4. The ITO rejected the explanation given by the assessee for a number of reasons which are set out in para. 3 of the statement of the case. The aggrieved assessee then appealed to the AAC. All the contentions which had been urged before the ITO were repeated before the AAC. The AAC noticed that the assessee had made a wealth statement on 10th February, 1958, in which the assessee had declared ornaments worth Rs. 1,500 only belonging to his wife as her stridhan. The cash amount of Rs. 40,000, which was claimed to be lying with his wife, was not shown in this statement. In view of this, the AAC declined to interfere with the ITO's decision in the matter. The assessee then appealed to the Tribunal. Before the Tribunal, a number of contentions were urged on behalf of the assessee and an explanation was given as to why in the wealth statement there was no mention of the cash amount of Rs. 40,000 with his wife. The Tribunal has dealt with all the contentions on behalf of the assessee in paras. 4 and 5 of its appellate order. If para. 5 of the said order is carefully perused, it is found that the Tribunal has taken into account all the points both for and against the assessee in arriving at the conclusion that it ultimately did that the assessee was entitled to the benefit of doubt, and accordingly the amounts added to his income for the two years were directed to b deleted. It is from this order of the Tribunal that the reference arises.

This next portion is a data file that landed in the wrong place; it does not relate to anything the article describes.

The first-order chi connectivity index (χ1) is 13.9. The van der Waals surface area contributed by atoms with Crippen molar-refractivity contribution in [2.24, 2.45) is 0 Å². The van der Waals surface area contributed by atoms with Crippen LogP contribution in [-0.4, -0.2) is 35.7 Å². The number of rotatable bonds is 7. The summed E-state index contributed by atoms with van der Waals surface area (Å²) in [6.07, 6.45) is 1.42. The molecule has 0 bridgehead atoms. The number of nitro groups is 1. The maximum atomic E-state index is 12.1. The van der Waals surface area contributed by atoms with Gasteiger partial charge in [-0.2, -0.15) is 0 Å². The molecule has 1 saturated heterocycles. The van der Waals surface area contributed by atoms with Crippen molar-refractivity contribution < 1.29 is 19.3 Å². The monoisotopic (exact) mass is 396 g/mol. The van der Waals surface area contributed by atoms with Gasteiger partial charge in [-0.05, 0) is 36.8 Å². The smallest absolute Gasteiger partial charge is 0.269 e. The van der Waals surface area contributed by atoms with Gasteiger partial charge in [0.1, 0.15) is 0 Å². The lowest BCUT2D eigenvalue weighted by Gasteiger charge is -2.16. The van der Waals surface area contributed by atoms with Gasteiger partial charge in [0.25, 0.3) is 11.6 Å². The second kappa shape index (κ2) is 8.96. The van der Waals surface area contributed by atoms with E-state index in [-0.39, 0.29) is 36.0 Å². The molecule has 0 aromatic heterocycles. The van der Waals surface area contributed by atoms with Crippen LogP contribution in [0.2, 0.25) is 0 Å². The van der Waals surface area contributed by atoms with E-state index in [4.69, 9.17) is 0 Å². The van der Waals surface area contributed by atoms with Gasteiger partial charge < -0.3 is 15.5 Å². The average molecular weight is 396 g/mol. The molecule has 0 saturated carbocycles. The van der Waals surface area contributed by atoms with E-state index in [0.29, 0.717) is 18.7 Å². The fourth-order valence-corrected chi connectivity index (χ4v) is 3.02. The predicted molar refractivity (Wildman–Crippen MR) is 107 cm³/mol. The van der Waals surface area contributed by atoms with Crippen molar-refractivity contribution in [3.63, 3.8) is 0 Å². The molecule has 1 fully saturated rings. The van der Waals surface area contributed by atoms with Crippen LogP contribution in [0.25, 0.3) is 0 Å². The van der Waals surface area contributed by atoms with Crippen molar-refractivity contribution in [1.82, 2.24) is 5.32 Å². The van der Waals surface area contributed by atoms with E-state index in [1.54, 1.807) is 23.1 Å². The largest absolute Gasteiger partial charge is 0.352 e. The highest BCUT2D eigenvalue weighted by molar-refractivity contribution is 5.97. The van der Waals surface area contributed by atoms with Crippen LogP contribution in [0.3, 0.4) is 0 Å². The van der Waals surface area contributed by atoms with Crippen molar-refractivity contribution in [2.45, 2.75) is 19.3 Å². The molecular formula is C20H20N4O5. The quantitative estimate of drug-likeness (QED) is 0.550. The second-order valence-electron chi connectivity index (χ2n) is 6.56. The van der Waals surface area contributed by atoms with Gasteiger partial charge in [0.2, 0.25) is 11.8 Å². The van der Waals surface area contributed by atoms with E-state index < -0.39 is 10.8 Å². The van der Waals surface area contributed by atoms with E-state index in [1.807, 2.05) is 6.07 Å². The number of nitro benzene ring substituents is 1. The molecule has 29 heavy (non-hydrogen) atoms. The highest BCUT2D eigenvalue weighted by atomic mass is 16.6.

5. It appears to us unnecessary to summarise the approach of the Tribunal. It will be sufficient for our purpose to indicate that the Tribunal has applied its mind to all relevant factors. It has weighed all the arguments for and against the assessee's explanation. It has not shut out any relevant item of material. Its conclusion is not based on conjectures or surmises. Finally, it will be sufficient for our purposes to observe that the conclusion reached by the Tribunal is a possible one on the facts and circumstances of the case, and if that be so, it would be improper for the High Court in its limited reference jurisdiction to reverse that conclusion. Such a power of reversal would be an appellate power which we do not possess. This is not to be taken to imply that the conclusion reached by the Tribunal is found to be faulty in any manner. On the material placed before the Tribunal came to the conclusion that the assessee's explanation was such as was just possible and accordingly decided to give the benefit of doubt to the assessee. It appears to us that substantially this is the correct conclusion on the facts of the case.

6. The following question has been referred to us :

'Whether, on the facts and in the circumstances of the case, the Tribunal was justified in cancelling the assessment of Rs. 40,000 for 1960-61 ?'

7. In the view that we have taken of the facts and circumstances arising in the reference, the question is answered in the affirmative and in favour of the assessee. Parties will, however, bear their own costs of this reference.